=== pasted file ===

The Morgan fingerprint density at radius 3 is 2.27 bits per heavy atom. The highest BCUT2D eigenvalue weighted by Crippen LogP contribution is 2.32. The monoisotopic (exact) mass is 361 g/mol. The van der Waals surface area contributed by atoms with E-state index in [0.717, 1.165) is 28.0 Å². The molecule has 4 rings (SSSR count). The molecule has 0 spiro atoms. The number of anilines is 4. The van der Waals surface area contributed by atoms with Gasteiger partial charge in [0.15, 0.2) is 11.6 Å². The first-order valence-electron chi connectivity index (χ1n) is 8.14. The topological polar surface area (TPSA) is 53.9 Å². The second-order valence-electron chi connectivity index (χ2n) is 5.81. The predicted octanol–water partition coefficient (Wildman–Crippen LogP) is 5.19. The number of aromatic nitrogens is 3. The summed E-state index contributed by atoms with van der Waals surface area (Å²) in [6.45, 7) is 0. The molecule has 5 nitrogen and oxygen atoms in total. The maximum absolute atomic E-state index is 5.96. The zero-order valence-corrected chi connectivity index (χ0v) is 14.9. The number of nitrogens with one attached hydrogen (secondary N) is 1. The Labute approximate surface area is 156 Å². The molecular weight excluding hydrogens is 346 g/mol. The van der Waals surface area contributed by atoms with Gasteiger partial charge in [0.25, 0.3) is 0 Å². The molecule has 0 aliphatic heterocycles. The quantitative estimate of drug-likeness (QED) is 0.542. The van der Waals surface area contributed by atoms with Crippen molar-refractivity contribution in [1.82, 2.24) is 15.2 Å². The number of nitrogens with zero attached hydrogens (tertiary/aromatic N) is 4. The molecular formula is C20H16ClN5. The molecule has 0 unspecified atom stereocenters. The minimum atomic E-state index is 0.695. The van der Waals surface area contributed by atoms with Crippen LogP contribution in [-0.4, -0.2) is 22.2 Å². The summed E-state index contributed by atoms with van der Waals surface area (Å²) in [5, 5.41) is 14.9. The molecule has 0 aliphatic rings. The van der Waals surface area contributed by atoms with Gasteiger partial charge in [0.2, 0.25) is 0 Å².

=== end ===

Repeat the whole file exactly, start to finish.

The Morgan fingerprint density at radius 3 is 2.27 bits per heavy atom. The highest BCUT2D eigenvalue weighted by Crippen LogP contribution is 2.32. The monoisotopic (exact) mass is 361 g/mol. The van der Waals surface area contributed by atoms with E-state index in [0.717, 1.165) is 28.0 Å². The molecule has 4 rings (SSSR count). The molecule has 0 spiro atoms. The number of anilines is 4. The van der Waals surface area contributed by atoms with Gasteiger partial charge in [0.15, 0.2) is 11.6 Å². The first-order valence-electron chi connectivity index (χ1n) is 8.14. The topological polar surface area (TPSA) is 53.9 Å². The second-order valence-electron chi connectivity index (χ2n) is 5.81. The predicted octanol–water partition coefficient (Wildman–Crippen LogP) is 5.19. The number of aromatic nitrogens is 3. The summed E-state index contributed by atoms with van der Waals surface area (Å²) in [6.45, 7) is 0. The molecule has 5 nitrogen and oxygen atoms in total. The maximum absolute atomic E-state index is 5.96. The zero-order valence-corrected chi connectivity index (χ0v) is 14.9. The number of nitrogens with one attached hydrogen (secondary N) is 1. The Labute approximate surface area is 156 Å². The molecular weight excluding hydrogens is 346 g/mol. The van der Waals surface area contributed by atoms with Gasteiger partial charge in [0.25, 0.3) is 0 Å². The molecule has 0 aliphatic heterocycles. The quantitative estimate of drug-likeness (QED) is 0.542. The van der Waals surface area contributed by atoms with Crippen molar-refractivity contribution in [1.82, 2.24) is 15.2 Å². The number of nitrogens with zero attached hydrogens (tertiary/aromatic N) is 4. The molecular formula is C20H16ClN5. The molecule has 0 unspecified atom stereocenters. The minimum atomic E-state index is 0.695. The van der Waals surface area contributed by atoms with Crippen LogP contribution in [-0.4, -0.2) is 22.2 Å². The summed E-state index contributed by atoms with van der Waals surface area (Å²) in [5, 5.41) is 14.9. The molecule has 0 aliphatic rings. The van der Waals surface area contributed by atoms with Gasteiger partial charge in [0.2, 0.25) is 0 Å².